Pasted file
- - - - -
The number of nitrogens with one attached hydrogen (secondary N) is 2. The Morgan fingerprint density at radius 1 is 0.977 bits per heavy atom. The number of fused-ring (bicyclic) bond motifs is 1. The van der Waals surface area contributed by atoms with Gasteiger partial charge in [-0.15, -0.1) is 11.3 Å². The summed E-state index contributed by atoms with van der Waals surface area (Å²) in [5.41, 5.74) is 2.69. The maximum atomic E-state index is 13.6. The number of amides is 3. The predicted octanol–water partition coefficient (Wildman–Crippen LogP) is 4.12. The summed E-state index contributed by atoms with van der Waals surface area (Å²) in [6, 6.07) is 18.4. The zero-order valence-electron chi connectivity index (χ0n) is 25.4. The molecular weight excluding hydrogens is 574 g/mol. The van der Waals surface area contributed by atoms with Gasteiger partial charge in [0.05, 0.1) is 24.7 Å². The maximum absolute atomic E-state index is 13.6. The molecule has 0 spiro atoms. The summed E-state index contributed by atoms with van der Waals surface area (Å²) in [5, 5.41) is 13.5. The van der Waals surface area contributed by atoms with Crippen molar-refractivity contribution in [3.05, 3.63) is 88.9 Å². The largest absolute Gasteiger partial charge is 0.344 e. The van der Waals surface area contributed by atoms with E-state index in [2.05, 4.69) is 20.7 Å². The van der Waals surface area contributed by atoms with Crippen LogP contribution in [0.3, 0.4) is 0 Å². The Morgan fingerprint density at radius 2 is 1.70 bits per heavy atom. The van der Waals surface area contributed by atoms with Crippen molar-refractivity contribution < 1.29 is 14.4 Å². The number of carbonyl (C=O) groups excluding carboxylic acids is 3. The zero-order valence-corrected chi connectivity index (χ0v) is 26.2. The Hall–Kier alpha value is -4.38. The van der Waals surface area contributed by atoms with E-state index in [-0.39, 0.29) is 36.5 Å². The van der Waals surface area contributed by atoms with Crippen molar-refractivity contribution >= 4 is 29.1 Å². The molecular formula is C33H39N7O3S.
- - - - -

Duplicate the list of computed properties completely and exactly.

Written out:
The number of nitrogens with one attached hydrogen (secondary N) is 2. The Morgan fingerprint density at radius 1 is 0.977 bits per heavy atom. The number of fused-ring (bicyclic) bond motifs is 1. The van der Waals surface area contributed by atoms with Gasteiger partial charge in [-0.15, -0.1) is 11.3 Å². The summed E-state index contributed by atoms with van der Waals surface area (Å²) in [5.41, 5.74) is 2.69. The maximum atomic E-state index is 13.6. The number of amides is 3. The predicted octanol–water partition coefficient (Wildman–Crippen LogP) is 4.12. The summed E-state index contributed by atoms with van der Waals surface area (Å²) in [6, 6.07) is 18.4. The zero-order valence-electron chi connectivity index (χ0n) is 25.4. The molecular weight excluding hydrogens is 574 g/mol. The van der Waals surface area contributed by atoms with Gasteiger partial charge in [0.05, 0.1) is 24.7 Å². The maximum absolute atomic E-state index is 13.6. The molecule has 0 spiro atoms. The summed E-state index contributed by atoms with van der Waals surface area (Å²) in [5, 5.41) is 13.5. The van der Waals surface area contributed by atoms with Crippen molar-refractivity contribution in [3.05, 3.63) is 88.9 Å². The largest absolute Gasteiger partial charge is 0.344 e. The van der Waals surface area contributed by atoms with E-state index in [2.05, 4.69) is 20.7 Å². The van der Waals surface area contributed by atoms with Crippen LogP contribution in [0.3, 0.4) is 0 Å². The Morgan fingerprint density at radius 2 is 1.70 bits per heavy atom. The van der Waals surface area contributed by atoms with Crippen molar-refractivity contribution < 1.29 is 14.4 Å². The number of carbonyl (C=O) groups excluding carboxylic acids is 3. The zero-order valence-corrected chi connectivity index (χ0v) is 26.2. The Hall–Kier alpha value is -4.38. The van der Waals surface area contributed by atoms with E-state index in [-0.39, 0.29) is 36.5 Å². The van der Waals surface area contributed by atoms with Crippen molar-refractivity contribution >= 4 is 29.1 Å². The molecular formula is C33H39N7O3S.